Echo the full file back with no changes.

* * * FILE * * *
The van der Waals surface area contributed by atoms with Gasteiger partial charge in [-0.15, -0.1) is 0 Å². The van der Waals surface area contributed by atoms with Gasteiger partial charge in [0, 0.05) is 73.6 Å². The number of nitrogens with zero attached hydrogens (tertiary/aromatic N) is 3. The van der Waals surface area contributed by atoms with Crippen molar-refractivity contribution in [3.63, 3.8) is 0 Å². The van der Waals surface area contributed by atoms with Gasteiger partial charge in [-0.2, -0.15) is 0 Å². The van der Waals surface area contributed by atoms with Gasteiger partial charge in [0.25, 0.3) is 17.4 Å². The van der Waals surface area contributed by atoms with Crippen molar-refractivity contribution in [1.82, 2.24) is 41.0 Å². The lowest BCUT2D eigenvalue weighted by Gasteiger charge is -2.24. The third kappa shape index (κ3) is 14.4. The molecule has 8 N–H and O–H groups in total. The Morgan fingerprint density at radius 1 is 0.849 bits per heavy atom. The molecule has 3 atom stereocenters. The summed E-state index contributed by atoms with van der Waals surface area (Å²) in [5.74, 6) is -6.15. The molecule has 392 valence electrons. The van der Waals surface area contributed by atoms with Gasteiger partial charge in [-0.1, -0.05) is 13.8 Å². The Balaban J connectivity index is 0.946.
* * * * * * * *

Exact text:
The van der Waals surface area contributed by atoms with Gasteiger partial charge in [-0.15, -0.1) is 0 Å². The van der Waals surface area contributed by atoms with Gasteiger partial charge in [0, 0.05) is 73.6 Å². The number of nitrogens with zero attached hydrogens (tertiary/aromatic N) is 3. The van der Waals surface area contributed by atoms with Crippen molar-refractivity contribution in [3.63, 3.8) is 0 Å². The van der Waals surface area contributed by atoms with Gasteiger partial charge in [-0.2, -0.15) is 0 Å². The van der Waals surface area contributed by atoms with Gasteiger partial charge in [0.25, 0.3) is 17.4 Å². The van der Waals surface area contributed by atoms with Crippen molar-refractivity contribution in [1.82, 2.24) is 41.0 Å². The lowest BCUT2D eigenvalue weighted by Gasteiger charge is -2.24. The third kappa shape index (κ3) is 14.4. The molecule has 8 N–H and O–H groups in total. The Morgan fingerprint density at radius 1 is 0.849 bits per heavy atom. The molecule has 3 atom stereocenters. The summed E-state index contributed by atoms with van der Waals surface area (Å²) in [5.74, 6) is -6.15. The molecule has 392 valence electrons. The van der Waals surface area contributed by atoms with Gasteiger partial charge in [-0.1, -0.05) is 13.8 Å². The Balaban J connectivity index is 0.946.